Tightrope Walker

Here we have a tightrope walker walking the line of life, the thread that connects our first breath and our last, which seems sometimes to cross a chasm. It is easy to lose our concentration, to panic, to flail our arms, even to fall. We do not want to look down. So what is it that enables us to stay upright, to continue on the line, to walk the rope? It is, of course, our outstretched arms, the balance of faith. Faith is like the metal pole that funambulists use to keep their balance. It can be heavy, a little awkward even, but when it finds the right position, when we find the right position for it, then our balance is maintained and we make it safely across to the other side.


Meanwhile, in language, let us take a word, any word. Dark, for example. Are words connected? Do they contain information that has been passed down through the centuries, put there by an unknown force, that of language? I think they do. If you know your phonetics, you will see (phonetic pair l-r) that “dark” is “cold” (forget the vowels, they are fluid). If you use the appearance of the letters and turn them around, then “dark” is also “black” (b-d). Opposites attract, and if we are competent, we might see “light” in “dark” (three phonetic pairs, d-t, g-k, l-r, with the addition of h). Turn it around, and we will find “create”. After all, wasn’t the world created in darkness? And here’s my favourite connection. We find the word “dark” in “cradle”. A baby is kept in the dark, so that it can sleep. “Baby” is a step away from the Aramaic word for “father”: “Abba”. In the act of giving birth, language has moved away from the A of creation to the I that signifies the ego in English. I talk about this progression in my books. We have to learn again how to call upon our father, God, who in the Old Testament is also known as El, the two remaining letters in “cradle”.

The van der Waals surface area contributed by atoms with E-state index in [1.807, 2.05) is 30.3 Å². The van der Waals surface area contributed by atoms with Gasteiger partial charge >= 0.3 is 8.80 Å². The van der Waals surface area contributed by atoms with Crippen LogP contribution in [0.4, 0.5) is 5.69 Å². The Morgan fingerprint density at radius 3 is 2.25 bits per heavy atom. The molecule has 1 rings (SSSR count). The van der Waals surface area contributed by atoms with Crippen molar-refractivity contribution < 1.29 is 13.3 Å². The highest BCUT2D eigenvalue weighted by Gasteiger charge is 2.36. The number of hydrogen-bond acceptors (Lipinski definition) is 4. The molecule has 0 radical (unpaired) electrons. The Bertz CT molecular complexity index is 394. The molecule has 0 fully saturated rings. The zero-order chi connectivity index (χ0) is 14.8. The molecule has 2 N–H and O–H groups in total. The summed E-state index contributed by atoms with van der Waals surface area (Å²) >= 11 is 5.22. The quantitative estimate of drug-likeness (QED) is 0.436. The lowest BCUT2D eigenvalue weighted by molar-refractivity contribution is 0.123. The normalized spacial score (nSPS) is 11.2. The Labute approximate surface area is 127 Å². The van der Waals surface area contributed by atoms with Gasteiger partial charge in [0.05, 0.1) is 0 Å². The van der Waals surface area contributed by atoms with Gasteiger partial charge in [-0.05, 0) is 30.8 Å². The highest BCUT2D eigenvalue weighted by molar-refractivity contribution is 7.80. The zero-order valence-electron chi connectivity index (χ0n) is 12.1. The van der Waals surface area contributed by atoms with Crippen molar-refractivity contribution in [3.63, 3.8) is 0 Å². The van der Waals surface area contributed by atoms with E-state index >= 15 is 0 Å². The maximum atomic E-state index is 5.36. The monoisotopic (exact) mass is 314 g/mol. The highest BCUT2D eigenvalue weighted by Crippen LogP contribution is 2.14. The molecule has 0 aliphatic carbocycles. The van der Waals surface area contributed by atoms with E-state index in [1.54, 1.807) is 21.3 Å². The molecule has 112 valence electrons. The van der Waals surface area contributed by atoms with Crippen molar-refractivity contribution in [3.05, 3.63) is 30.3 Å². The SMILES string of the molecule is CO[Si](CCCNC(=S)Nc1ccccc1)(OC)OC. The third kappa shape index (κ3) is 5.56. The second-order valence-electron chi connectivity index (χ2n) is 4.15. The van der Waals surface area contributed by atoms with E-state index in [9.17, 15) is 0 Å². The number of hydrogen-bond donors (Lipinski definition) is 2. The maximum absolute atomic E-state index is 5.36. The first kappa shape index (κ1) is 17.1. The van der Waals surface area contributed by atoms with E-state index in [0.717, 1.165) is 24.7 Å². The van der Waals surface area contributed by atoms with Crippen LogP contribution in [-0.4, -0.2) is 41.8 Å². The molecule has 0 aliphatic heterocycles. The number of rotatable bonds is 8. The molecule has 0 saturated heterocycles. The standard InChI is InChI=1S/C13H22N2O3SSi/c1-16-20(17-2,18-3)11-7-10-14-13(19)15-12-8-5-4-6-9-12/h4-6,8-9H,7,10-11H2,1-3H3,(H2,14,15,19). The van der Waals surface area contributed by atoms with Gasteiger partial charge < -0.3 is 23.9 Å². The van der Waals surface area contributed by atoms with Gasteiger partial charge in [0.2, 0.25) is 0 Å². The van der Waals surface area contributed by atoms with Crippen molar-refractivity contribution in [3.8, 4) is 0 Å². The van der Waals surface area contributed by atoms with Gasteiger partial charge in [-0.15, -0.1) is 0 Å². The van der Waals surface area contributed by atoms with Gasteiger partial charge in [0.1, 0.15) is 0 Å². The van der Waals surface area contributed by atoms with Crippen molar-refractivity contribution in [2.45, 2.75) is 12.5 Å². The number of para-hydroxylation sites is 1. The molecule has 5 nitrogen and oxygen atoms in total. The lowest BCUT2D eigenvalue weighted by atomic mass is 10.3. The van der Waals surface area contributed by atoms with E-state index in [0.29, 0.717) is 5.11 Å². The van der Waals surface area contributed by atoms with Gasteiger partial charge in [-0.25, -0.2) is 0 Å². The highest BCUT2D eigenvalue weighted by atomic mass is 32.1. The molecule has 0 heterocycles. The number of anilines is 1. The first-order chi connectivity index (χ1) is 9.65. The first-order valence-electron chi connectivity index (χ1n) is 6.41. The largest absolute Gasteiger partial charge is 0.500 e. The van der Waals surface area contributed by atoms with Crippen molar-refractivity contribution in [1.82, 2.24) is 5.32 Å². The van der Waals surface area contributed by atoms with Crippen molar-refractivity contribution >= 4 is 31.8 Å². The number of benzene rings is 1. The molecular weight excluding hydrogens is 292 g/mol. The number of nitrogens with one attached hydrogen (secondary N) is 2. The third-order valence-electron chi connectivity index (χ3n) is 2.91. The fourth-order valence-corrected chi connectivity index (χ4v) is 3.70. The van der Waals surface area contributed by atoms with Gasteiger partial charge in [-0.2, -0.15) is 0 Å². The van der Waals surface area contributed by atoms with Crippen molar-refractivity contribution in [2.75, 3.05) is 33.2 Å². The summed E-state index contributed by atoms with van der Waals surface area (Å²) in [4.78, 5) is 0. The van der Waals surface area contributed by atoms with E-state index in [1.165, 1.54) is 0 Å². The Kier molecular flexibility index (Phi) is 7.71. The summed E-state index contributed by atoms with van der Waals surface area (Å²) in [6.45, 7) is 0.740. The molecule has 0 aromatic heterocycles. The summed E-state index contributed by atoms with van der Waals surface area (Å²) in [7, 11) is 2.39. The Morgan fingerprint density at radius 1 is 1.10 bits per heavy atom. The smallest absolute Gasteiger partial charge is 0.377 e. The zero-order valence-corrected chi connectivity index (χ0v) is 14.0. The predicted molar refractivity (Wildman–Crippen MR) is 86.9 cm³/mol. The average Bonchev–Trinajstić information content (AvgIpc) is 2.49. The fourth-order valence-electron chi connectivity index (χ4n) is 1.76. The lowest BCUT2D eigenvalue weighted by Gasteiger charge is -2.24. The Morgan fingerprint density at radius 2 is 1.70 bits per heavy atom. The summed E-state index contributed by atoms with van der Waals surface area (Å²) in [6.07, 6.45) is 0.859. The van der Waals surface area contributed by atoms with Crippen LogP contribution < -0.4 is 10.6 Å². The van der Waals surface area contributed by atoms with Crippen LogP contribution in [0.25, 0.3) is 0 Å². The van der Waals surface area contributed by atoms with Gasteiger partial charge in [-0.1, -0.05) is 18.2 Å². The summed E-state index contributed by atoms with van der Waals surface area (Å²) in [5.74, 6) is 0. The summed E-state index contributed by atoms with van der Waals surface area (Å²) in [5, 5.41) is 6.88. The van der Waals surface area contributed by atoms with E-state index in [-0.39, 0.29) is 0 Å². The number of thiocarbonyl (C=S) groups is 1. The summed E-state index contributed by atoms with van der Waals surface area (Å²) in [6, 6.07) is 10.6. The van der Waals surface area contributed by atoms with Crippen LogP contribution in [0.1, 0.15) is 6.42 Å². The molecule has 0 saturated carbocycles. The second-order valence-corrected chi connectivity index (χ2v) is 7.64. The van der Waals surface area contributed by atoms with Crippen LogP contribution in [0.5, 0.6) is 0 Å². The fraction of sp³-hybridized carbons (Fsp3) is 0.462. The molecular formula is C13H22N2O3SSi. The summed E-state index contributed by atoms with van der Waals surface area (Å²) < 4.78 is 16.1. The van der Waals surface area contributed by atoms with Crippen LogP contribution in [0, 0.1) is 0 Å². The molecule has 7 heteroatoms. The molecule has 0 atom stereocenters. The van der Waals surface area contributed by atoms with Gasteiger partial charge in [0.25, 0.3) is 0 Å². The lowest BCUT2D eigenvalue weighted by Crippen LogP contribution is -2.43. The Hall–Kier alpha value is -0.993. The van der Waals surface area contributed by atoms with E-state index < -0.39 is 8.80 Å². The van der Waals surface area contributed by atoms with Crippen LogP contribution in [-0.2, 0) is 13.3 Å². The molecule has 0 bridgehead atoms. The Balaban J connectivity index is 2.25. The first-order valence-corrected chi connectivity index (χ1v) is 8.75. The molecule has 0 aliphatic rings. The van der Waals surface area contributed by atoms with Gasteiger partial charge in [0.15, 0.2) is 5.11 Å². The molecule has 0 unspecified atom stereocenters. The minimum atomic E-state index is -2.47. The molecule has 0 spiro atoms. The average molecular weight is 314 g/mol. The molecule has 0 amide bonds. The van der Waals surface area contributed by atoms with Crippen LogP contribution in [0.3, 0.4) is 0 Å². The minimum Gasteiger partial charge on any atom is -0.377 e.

I see here the figure of a pilgrim putting one foot in front of the other, heading westwards perhaps, a low-lying hill in the background, carrying a backpack, which may be protected by a waterproof. There is a paradox here: the only way we bear fruit is by staying in one place, literally or metaphorically. If we keep moving about, we will not achieve many things, we will flit from one place or activity to another. And yet, at the same time, as humans we are obliged to make progress, to learn from our mistakes, we cannot stay still or rest on our laurels, it seems the ups and downs of life, the blessings and temptations, force us ever onwards. So we work away at our surface. Perhaps this is where the two things meet: in the act of pilgrimage, we are wearing away the ground, polishing the surface, there is a constancy, one foot in front of the other. The journey is not so much about arriving – that will come later – as about finding company and fulfilment on the way.


Meanwhile, in language, the act of walking involves placing the heel on the ground and rolling forward on the sole. The sole is like a cradle or a blotter. We cannot walk without making this movement, heel-sole, and this may tell us something about the purpose of walking, of moving forward, of staying alive: to heal our soul.